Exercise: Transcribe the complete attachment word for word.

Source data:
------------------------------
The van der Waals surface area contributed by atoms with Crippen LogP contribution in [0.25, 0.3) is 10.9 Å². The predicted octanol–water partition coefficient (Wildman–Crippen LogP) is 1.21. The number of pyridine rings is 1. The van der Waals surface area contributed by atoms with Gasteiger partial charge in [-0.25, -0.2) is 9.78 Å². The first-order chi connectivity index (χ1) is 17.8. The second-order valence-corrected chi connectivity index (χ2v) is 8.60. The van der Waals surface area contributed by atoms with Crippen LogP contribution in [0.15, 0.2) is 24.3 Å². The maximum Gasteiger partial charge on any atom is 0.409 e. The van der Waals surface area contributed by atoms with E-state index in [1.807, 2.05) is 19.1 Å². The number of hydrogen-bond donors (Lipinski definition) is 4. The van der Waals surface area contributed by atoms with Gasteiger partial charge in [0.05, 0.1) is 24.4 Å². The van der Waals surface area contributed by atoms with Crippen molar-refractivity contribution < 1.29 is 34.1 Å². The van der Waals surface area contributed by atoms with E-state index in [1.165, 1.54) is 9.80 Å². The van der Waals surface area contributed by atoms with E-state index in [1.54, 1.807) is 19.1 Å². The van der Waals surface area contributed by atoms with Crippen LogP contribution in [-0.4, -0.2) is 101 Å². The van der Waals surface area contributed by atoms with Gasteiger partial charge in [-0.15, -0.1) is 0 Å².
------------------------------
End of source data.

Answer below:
The van der Waals surface area contributed by atoms with Crippen LogP contribution in [0.25, 0.3) is 10.9 Å². The predicted octanol–water partition coefficient (Wildman–Crippen LogP) is 1.21. The number of pyridine rings is 1. The van der Waals surface area contributed by atoms with Gasteiger partial charge in [-0.25, -0.2) is 9.78 Å². The first-order chi connectivity index (χ1) is 17.8. The second-order valence-corrected chi connectivity index (χ2v) is 8.60. The van der Waals surface area contributed by atoms with Crippen LogP contribution in [0.15, 0.2) is 24.3 Å². The maximum Gasteiger partial charge on any atom is 0.409 e. The van der Waals surface area contributed by atoms with E-state index in [1.807, 2.05) is 19.1 Å². The number of hydrogen-bond donors (Lipinski definition) is 4. The van der Waals surface area contributed by atoms with Gasteiger partial charge in [0.05, 0.1) is 24.4 Å². The van der Waals surface area contributed by atoms with Crippen molar-refractivity contribution < 1.29 is 34.1 Å². The van der Waals surface area contributed by atoms with E-state index in [1.165, 1.54) is 9.80 Å². The van der Waals surface area contributed by atoms with E-state index in [1.54, 1.807) is 19.1 Å². The van der Waals surface area contributed by atoms with Crippen LogP contribution in [-0.4, -0.2) is 101 Å². The van der Waals surface area contributed by atoms with Gasteiger partial charge in [-0.15, -0.1) is 0 Å².